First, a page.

3. TABLE OF CONTENTS
• What is Electrostatics?
• Coulomb’s Law of Electrostatics
• Electric field
• Positively Charged Particles
• Negatively Charged Particles
• Neutral Particles
• Electrostatics Examples
• The Van de Graaff Generator
• Laser Printers
• Ink Jet Printers and Electrostatic Painting
4. WHAT IS ELECTROSTATICS?
• Electrostatics is a branch of physics that deals with the
phenomena and properties of stationary or slow-moving
electric charges. Electrostatic phenomena arise from the
forces that electric charges exert on each other and are
described by Coulomb’s law. Even though electrostatically
induced forces seem to be relatively weak.
5. COULOMB’S LAW OF ELECTROSTATICS
• We begin with the magnitude of the electrostatic force
between two point charges q and Q . It is convenient to
label one of these charges, q , as a test charge, and
call Q a source charge. As we develop the theory, more
source charges will be added. If r is the distance between
two charges, then the force of electrostatic formula is:
6. ELECTRIC FIELD
• Electric field lines help visualize the electric field.
Field lines begin on a positive charge and terminate on a
negative charge. Electric field lines are parallel to the
direction of the electric field, and the density of these
field lines is a measure of the magnitude of the electric
field at any given point.
• We show charge with “q” or “Q,” and the smallest unit charge
is 1.6021 x 10-19 Coulomb (C). One electron and a proton have
the same amount of charge
7. POSITIVELY CHARGED PARTICLES
• In these particles, the numbers of positive ions are larger
than the numbers of negative ions. This means the numbers of
protons are larger than the number of electrons. To
neutralize positively charged particles, electrons from the
surroundings come to this particle until the number of
protons and electrons becomes equal.
8. NEGATIVELY CHARGED PARTICLES
• Similarly numbers of electrons are larger than the number of
protons. To neutralize negatively charged particles, since
protons cannot move and cannot come to negatively charged
particles, electrons move to the ground or any other
9. NEUTRAL PARTICLES
• Neutral particles include equal numbers of protons and
electrons. They have both protons, neutrons and electrons;
however, the numbers of positive ions equal the numbers of
10. ELECTROSTATICS EXAMPLES
• There are many examples of electrostatic phenomena:
• The attraction of the plastic wrap to your hand after you
remove it from a package.
• The attraction of paper to a charged scale.
• The apparently spontaneous explosion of grain silos.
• The damage of electronic components during manufacturing.
• Photocopier and laser printer operation.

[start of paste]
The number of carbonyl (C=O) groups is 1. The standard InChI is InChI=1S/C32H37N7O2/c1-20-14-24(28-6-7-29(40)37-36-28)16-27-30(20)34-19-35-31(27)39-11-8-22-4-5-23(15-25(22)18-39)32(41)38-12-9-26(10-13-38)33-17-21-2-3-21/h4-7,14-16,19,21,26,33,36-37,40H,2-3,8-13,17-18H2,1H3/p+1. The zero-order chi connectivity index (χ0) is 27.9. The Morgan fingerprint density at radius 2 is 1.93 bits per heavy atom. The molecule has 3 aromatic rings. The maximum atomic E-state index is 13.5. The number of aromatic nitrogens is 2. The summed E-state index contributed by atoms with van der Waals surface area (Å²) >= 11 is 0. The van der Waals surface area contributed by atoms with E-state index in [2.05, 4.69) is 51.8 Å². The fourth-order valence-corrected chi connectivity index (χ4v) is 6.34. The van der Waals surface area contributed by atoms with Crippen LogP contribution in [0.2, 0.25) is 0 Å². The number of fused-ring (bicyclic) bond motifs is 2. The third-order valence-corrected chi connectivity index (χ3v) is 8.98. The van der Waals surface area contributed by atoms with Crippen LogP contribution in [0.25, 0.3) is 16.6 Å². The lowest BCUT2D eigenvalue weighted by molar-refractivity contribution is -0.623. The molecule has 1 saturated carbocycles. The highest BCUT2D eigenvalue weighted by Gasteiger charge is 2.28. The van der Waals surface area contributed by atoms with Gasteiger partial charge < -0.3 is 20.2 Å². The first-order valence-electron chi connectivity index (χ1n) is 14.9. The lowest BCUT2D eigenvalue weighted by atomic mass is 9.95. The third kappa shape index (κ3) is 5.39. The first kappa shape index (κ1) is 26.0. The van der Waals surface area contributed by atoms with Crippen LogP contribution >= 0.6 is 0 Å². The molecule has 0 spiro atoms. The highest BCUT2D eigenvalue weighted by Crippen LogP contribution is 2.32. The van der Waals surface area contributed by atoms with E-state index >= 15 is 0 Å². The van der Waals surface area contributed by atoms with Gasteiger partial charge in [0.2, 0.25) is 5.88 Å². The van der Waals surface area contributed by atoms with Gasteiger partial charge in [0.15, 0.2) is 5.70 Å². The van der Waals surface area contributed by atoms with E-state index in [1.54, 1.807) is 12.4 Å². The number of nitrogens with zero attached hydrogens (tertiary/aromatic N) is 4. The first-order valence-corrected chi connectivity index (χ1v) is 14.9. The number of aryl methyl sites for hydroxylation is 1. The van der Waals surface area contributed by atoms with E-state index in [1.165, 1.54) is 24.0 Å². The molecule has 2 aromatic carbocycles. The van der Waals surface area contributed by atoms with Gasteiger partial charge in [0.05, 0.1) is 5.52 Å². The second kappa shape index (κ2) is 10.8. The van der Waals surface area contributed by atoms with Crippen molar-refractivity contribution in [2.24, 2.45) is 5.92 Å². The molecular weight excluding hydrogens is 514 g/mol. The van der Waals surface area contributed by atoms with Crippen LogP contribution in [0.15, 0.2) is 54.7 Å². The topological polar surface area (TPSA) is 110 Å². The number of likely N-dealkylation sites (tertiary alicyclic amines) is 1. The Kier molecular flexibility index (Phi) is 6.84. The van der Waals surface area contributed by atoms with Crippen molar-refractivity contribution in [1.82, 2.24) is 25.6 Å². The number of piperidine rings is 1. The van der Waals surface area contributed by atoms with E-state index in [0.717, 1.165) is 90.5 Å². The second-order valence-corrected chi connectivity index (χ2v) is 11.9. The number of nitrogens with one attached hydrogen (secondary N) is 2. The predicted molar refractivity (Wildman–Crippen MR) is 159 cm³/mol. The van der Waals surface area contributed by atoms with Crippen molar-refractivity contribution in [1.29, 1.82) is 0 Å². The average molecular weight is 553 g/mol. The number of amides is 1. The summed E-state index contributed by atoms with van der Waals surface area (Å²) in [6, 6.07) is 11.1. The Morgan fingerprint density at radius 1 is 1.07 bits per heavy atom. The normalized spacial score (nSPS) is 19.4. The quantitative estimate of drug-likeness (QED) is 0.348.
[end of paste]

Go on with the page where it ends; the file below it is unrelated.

11. THE VAN DE GRAAFF GENERATOR
• A Van de Graaff generator is an electrostatic generator which uses a moving belt
to accumulate electric charge on a hollow metal globe on the top of an insulated
column, creating very high electric potentials. It produces very high voltage direct
current (DC) electricity at low current levels.
12. VAN DE GRAAFF GENERATOR
Figure 1. Schematic of Van de Graaff generator. A battery
(A) supplies excess positive charge to a pointed
conductor, the points of which spray the charge onto a
moving insulating belt near the bottom. The pointed
conductor (B) on top in the large sphere picks up the
charge. (The induced electric field at the points is so large
that it removes the charge from the belt.) This can be
done because the charge does not remain inside the
conducting sphere but moves to its outside surface. An ion
source inside the sphere produces positive ions, which
are accelerated away from the positive sphere to high
13. LASER PRINTERS
• A laser printer is a popular type of computer printer that uses a non-impact
photocopier technology where there are no keys striking the paper. When a
document is sent to the printer, a laser beam "draws" the document on a
selenium-coated drum using electrical charges.
14. Figure 2. In a laser printer, a laser
beam is scanned across a
photoconducting drum, leaving a
positive charge image. The other steps
for charging the drum and transferring
the image to paper are the same as in
xerography. Laser light can be very
precisely controlled, enabling laser
printers to produce high-quality
15. INK JET PRINTERS AND ELECTROSTATIC PAINTING
• The nozzle of an ink-jet printer produces small ink droplets, which are sprayed
with electrostatic charge. Various computer-driven devices are then used to direct
the droplets to the correct positions on a page. Electrostatic painting employs
electrostatic charge to spray paint onto odd-shaped surfaces.
16. Figure 4. The nozzle of an ink-jet printer
produces small ink droplets, which are
sprayed with electrostatic charge.
Various computer-driven devices are
then used to direct the droplets to the
correct positions on a page.
• xerography, Image-forming process that relies on a photoconductive substance
whose electrical resistance decreases when light falls on it. Xerography is the
basis of the most widely used document-copying machines (see photocopier).
The process was invented in the 1930s by U.S. physicist Chester F.
18. Figure 2. Xerography is a dry copying
process based on electrostatics. The
major steps in the process are the
charging of the photoconducting drum,
transfer of an image creating a positive
charge duplicate, attraction of toner to
the charged parts of the drum, and
transfer of toner to the paper. Not
shown are heat treatment of the paper
and cleansing of the drum for the next